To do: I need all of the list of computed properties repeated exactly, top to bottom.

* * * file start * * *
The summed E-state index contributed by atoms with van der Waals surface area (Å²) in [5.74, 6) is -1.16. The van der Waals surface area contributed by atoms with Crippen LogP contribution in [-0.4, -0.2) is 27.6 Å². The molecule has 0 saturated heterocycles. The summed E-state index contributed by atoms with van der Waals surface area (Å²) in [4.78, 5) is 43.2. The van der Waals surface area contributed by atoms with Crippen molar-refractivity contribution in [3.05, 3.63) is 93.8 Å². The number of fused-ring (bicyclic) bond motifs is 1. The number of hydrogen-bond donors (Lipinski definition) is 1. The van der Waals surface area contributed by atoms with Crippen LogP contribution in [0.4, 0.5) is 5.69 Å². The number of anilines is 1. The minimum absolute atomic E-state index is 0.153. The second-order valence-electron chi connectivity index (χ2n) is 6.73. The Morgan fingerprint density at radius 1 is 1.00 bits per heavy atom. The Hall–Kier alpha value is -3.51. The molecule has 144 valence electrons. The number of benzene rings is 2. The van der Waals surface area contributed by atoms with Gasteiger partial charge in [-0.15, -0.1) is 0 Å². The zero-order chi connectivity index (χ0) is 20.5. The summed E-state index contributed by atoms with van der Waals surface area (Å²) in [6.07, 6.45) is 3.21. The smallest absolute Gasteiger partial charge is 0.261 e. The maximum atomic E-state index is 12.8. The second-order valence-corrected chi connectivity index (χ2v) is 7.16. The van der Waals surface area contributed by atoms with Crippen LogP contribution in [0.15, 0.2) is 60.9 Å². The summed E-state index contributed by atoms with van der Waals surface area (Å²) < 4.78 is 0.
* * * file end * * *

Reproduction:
The summed E-state index contributed by atoms with van der Waals surface area (Å²) in [5.74, 6) is -1.16. The van der Waals surface area contributed by atoms with Crippen LogP contribution in [-0.4, -0.2) is 27.6 Å². The molecule has 0 saturated heterocycles. The summed E-state index contributed by atoms with van der Waals surface area (Å²) in [4.78, 5) is 43.2. The van der Waals surface area contributed by atoms with Crippen molar-refractivity contribution in [3.05, 3.63) is 93.8 Å². The number of fused-ring (bicyclic) bond motifs is 1. The number of hydrogen-bond donors (Lipinski definition) is 1. The van der Waals surface area contributed by atoms with Crippen LogP contribution in [0.4, 0.5) is 5.69 Å². The number of anilines is 1. The minimum absolute atomic E-state index is 0.153. The second-order valence-electron chi connectivity index (χ2n) is 6.73. The Morgan fingerprint density at radius 1 is 1.00 bits per heavy atom. The Hall–Kier alpha value is -3.51. The molecule has 144 valence electrons. The number of benzene rings is 2. The van der Waals surface area contributed by atoms with Gasteiger partial charge in [-0.15, -0.1) is 0 Å². The zero-order chi connectivity index (χ0) is 20.5. The summed E-state index contributed by atoms with van der Waals surface area (Å²) in [6.07, 6.45) is 3.21. The smallest absolute Gasteiger partial charge is 0.261 e. The maximum atomic E-state index is 12.8. The second-order valence-corrected chi connectivity index (χ2v) is 7.16. The van der Waals surface area contributed by atoms with Crippen LogP contribution in [0.15, 0.2) is 60.9 Å². The summed E-state index contributed by atoms with van der Waals surface area (Å²) < 4.78 is 0.